I agree with jp's comment in the sense that the true value of Thinking Fast & Slow may not be the specific examples but the cautionary message it gives about relying too much on our decisions and overcoming the "homo-economicusHowever, I'm also interested now to see the replicability of those studies quoted by the book.."
I agree with Peterson in that animals do not have "innate" rights. Neither do humans.
Rights are a social construction, with specific rules of what is allowed and what's not. It can change through times as institutions evolve. In that sense, Peterson is right.
However, if we live in a socio-economic context where humans have "natural" rights, it is possible animals can have "natural rights." In fact, our institutions are evolving towards "nature rights" in which we create the framework for "non-thinking" animals or things to have rights and be defended.Given that, and also taken for granted that we humans are also animals. I still got some questions about our rights, our role on the planet and, our interaction with others.I'm going to give an example. I hope we all should agree that it is wrong to force humans to be sterile, but we admit to making dogs and cats infertile, and we present that as "animalism." But, is it not a violation of animals' rights to reproduce? Are we not imposing our views and needs on animals when we do that we wouldn't admit it for humans in such a way?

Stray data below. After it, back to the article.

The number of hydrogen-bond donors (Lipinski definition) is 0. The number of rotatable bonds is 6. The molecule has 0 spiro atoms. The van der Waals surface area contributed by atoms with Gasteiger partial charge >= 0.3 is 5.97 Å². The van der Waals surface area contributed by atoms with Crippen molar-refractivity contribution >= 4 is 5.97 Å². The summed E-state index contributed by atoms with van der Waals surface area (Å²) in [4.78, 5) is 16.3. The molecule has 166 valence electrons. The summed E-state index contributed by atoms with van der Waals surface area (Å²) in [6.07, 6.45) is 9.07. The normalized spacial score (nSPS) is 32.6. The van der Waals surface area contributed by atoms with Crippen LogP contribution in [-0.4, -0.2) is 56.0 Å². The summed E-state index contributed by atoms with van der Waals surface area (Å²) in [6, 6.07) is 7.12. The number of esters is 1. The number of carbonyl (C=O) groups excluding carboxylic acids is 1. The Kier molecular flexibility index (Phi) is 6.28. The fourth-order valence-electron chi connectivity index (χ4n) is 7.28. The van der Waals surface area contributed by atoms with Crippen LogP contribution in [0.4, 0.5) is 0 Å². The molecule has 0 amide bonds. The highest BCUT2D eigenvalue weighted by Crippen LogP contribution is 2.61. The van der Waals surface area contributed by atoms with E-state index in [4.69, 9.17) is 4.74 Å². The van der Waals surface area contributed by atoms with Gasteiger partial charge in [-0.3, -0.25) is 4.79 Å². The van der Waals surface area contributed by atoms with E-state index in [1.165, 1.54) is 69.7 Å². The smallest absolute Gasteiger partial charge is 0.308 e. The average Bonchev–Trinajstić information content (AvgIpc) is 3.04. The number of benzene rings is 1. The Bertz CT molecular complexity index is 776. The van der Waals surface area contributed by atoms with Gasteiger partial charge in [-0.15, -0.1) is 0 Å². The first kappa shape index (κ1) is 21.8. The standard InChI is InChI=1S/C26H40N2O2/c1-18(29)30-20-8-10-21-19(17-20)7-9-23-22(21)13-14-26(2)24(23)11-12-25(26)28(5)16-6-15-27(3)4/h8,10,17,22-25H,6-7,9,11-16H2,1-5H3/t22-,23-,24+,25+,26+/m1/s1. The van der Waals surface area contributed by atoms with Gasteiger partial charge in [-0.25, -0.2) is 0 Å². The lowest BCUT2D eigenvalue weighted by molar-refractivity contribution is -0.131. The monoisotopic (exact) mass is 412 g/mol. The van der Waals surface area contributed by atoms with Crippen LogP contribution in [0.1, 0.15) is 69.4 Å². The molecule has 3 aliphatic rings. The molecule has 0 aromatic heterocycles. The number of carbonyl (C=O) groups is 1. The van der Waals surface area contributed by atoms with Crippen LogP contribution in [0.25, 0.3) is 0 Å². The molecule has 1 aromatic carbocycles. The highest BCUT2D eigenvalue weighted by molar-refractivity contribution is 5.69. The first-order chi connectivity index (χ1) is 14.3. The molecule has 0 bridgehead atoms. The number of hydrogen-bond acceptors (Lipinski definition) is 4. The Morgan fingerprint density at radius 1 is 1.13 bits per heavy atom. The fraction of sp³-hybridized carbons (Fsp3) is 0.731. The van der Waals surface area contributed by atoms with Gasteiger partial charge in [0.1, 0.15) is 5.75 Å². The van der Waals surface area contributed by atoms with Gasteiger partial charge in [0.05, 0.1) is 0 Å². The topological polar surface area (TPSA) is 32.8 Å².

Hi, I believe that this is the future of democracies, and a good implementation of Blockchain could support that. We should also keep in mind the case of Estonia, which could be defined as a success story